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Rodman Tattooed for a Cool $228,000

Pro basketball: O'Donnell calls the penalty an insult to NBA officials.


Jake O'Donnell, someone who should know, called Monday's six-game suspension and $20,000 fine of Dennis Rodman an insult to the integrity of NBA officials.

"The officials are part of the product of your game," said O'Donnell, reached Monday at his home in Jupiter, Fla. "And when someone is messing around with your product and gets off that light, well, it makes you wonder where the NBA is coming from."

O'Donnell is coming from a position of experience and knowledge, as well as some anger over the NBA's treatment of officials. He retired as an NBA referee just before the start of this season, ending a 28-year career in which he was top-rated in the league for 15 seasons.

He retired in the wake of an incident in last year's playoffs, in which he ejected Clyde Drexler of the Houston Rockets. Drexler was initially fined, but that fine was rescinded and O'Donnell, who admitted Monday that the league had suspended him, never worked another NBA game.

"I retired because it was time for me to retire," O'Donnell said. "The Drexler thing didn't make me retire."

Nor, in the light of the Rodman incident, did it make him any more confident about the NBA's backing of its referees.

"This is kind of typical," he said. "I get suspended for throwing a player out--a player who is screaming and hollering and spewing all sorts of things--and then they say he's not suspended and rescind his fine and I don't work any more games. It makes you ask, 'Where can you go?' "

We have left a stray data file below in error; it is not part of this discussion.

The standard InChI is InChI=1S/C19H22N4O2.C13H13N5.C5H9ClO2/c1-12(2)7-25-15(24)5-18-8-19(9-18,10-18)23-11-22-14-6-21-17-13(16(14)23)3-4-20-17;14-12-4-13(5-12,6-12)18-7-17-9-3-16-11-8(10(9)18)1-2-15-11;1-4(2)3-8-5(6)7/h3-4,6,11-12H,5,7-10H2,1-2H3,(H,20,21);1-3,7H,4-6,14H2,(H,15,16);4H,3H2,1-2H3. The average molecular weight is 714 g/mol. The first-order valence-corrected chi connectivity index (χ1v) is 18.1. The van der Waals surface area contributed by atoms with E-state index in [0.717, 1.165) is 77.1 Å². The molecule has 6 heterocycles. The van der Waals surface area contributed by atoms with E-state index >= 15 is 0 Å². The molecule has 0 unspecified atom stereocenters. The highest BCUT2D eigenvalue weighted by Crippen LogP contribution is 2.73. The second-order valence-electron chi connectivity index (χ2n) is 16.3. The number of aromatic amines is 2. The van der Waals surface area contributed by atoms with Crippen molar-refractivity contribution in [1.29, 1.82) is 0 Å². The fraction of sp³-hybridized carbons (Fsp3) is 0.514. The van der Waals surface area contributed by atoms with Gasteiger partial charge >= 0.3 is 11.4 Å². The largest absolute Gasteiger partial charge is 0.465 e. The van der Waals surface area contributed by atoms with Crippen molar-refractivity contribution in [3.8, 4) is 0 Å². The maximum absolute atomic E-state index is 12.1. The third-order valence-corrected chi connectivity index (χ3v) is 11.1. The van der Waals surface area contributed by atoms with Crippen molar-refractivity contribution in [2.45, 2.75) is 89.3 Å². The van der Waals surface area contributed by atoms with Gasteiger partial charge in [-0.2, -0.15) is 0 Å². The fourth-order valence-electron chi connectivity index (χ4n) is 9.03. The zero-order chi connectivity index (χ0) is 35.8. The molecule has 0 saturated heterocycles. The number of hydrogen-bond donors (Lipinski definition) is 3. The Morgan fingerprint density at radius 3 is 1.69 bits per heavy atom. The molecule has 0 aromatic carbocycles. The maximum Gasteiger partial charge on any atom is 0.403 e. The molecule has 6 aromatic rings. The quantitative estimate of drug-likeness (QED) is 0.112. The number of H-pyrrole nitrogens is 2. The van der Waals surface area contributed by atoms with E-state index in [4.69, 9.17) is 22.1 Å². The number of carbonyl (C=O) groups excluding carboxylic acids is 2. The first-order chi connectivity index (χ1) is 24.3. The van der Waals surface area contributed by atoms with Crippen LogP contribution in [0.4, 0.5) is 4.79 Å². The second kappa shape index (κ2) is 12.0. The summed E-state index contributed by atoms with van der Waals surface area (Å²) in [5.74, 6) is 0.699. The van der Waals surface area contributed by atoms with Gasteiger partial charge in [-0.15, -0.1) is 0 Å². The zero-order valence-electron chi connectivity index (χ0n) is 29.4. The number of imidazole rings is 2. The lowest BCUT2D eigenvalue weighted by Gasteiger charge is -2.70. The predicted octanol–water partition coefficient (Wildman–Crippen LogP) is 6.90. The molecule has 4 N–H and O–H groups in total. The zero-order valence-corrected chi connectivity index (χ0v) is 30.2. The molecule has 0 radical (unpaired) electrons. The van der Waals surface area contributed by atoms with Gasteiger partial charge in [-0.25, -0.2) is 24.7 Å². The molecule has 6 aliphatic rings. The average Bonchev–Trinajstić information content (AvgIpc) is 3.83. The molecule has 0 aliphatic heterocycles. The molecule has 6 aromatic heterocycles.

In a game Saturday night at New Jersey, the Chicago Bulls' Rodman, who had just been ejected, head-butted referee Ted Bernhardt. Rodman, the leading rebounder in the NBA, who has a long rap sheet of fines and suspensions, also knocked over a water cooler, stripped off his shirt and yelled obscenities on his way off the floor.

"This is a guy you're going to see fall off a big building some day," said O'Donnell, who added that he had had no more than the normal problems with Rodman over the years.

"He's what we call an easy T [technical foul]," O'Donnell said. "The stuff he does is so crazy that nobody even questions what he has coming. It isn't just the referees. He thinks everybody is out to get him."

O'Donnell said televised film clips of the incident showed him nothing accidental.

"There was intent to hurt the official. Definitely intent," O'Donnell said. "It looked to me like he grazed him at first, then pulled his head back and did it again."

O'Donnell said he had seen something like that only once before, in the playoffs of 1993, when the New York Knicks' John Starks, enraged by the combination of a hot hand and a quick mouth on the part of the Indiana Pacers' Reggie Miller, head-butted Miller. Miller ended up with a playoff career-high 36 points and Starks was suspended for three games.

"I worked that game," O'Donnell said. "That's the only head-butting I ever saw."

O'Donnell was critical of NBA vice president Rod Thorn, who is in charge of fines and suspensions.

"I think he is inconsistent," he said.

He also was critical of the league's gag rule on active officials.

"That's not right," he said. "Bernhardt ought to be able to say what he feels about this."

And, considering that Rodman's suspension was four games shorter than the one imposed last year on the Houston Rockets' Vernon Maxwell, who went into the stands after a fan, O'Donnell implied that public relations might be much more important to the NBA than the care and backing of its own officials.

"I would think officials are not too happy about this," he said. "There's a lot of talking going on among them. Even 10 games is not enough for this guy's shenanigans."

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